The museum attracts hundreds of thousands of visitors each year
A history museum has reason to celebrate on St David's Day after clearing the first hurdle in its bid for an £8.7m lottery grant.
St Fagans: National History Museum in Cardiff applied for the money from the Heritage Lottery Fund (HLF) as part of a £20.75m redevelopment of the site.
The open-air museum has been awarded a "first round pass", which means it has up to two years to submit full plans.
Funding of £450,000 has been awarded to develop the proposals.
The 10-year plan includes introducing a national archaeology collection covering the 250,000 years of human inhabitation of Wales.
There are also proposals for more galleries, activity spaces and wet weather activities to turn St Fagans into a "year-round experience".
Dame Jenny Abramsky, chair of HLF, said: "It's fitting to announce HLF's initial support for St Fagans, a place which has contributed so much to the understanding of Welsh identity, on St David's Day."
The heritage attraction opened to the public in 1948 and pulls in 600,000 visitors each year.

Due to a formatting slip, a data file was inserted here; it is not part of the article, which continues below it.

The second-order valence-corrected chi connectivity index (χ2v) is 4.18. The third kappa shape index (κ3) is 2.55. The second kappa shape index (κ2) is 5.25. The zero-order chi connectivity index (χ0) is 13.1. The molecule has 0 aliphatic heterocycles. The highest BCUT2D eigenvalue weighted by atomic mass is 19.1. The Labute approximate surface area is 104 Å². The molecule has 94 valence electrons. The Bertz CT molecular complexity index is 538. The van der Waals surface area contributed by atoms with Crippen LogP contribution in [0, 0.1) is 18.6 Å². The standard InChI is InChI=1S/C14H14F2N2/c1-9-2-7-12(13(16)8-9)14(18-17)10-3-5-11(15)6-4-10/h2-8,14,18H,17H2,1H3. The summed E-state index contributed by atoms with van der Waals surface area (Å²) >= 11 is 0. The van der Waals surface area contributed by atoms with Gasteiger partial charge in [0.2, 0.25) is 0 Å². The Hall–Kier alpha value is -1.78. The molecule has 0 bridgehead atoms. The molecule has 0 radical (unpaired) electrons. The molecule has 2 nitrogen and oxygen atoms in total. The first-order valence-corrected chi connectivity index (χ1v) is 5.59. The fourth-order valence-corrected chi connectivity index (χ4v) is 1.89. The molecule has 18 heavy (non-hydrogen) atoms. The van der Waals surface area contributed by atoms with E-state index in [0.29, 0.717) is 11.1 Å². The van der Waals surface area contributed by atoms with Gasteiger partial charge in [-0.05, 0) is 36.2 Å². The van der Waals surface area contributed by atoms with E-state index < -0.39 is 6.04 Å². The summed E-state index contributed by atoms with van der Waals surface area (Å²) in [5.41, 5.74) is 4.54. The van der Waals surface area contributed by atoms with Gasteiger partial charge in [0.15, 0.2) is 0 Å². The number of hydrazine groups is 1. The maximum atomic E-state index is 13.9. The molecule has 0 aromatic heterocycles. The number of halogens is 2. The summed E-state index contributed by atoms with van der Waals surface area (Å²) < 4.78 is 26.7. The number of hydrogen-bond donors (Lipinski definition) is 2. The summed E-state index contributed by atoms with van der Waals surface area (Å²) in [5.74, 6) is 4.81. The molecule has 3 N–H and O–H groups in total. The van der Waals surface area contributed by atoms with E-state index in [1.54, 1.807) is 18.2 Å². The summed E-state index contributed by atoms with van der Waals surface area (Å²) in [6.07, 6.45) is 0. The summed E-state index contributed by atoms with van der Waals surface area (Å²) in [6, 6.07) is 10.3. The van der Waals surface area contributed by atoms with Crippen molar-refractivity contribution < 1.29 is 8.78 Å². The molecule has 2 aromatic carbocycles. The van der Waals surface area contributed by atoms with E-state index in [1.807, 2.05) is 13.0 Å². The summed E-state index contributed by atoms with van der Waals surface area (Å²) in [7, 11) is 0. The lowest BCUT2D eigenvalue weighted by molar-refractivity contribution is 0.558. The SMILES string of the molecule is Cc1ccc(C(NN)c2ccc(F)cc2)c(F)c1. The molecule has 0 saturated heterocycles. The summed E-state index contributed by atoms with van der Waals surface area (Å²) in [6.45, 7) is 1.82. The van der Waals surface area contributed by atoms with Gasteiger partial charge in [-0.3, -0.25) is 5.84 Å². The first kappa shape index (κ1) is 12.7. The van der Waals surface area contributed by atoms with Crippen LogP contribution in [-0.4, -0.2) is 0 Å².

PLANS FOR THE MUSEUM
A national archaeology collection and "extended time line" to cover the 250,000 years of human inhabitation of the geographical area now known as Wales.
Creating an indoor and outdoor "experience" within the wooded landscape of the site
An expanded programme of events and activities to reflect the extended time line covered on site, with the emphasis on "interactive experiences"
Allowing visitors to more easily enjoy St Fagans Castle and the historic landscape
Upgrading the visitor facilities to create a much higher level of "visitor comfort and enjoyment"
More than 40 original buildings from different periods have been re-erected in the 100-acre parkland, including houses, a farm, a school, a chapel and a workmen's institute.
The museum is in the grounds of St Fagans Castle and gardens, a late 16th Century manor house donated to the people of Wales by the Earl of Plymouth.
There are also galleries with exhibitions of costumes, daily life and farming tools.
Museum director general Mike Houlihan said: "We aim to meet the highest of expectations through creating a truly year-round visitor attraction at St Fagans.
"It will present a strong message of change and national self-confidence by telling authentic and powerful stories and sharing an attractive range of experiences with the visiting public.
Heritage Minister Alun Ffred Jones said: "St Fagans has a very special place in the affections of the people of Wales.
"This redevelopment will retain what makes the site so unique and popular, while transforming it into a world-class visitor attraction.
"It will also act as a gateway to our history and culture for tourists visiting Wales."
Two other attractions cleared the first hurdle: the Grade I-listed Piece Hall in Halifax, West Yorkshire, and the treasury galleries at the Science Museum, London.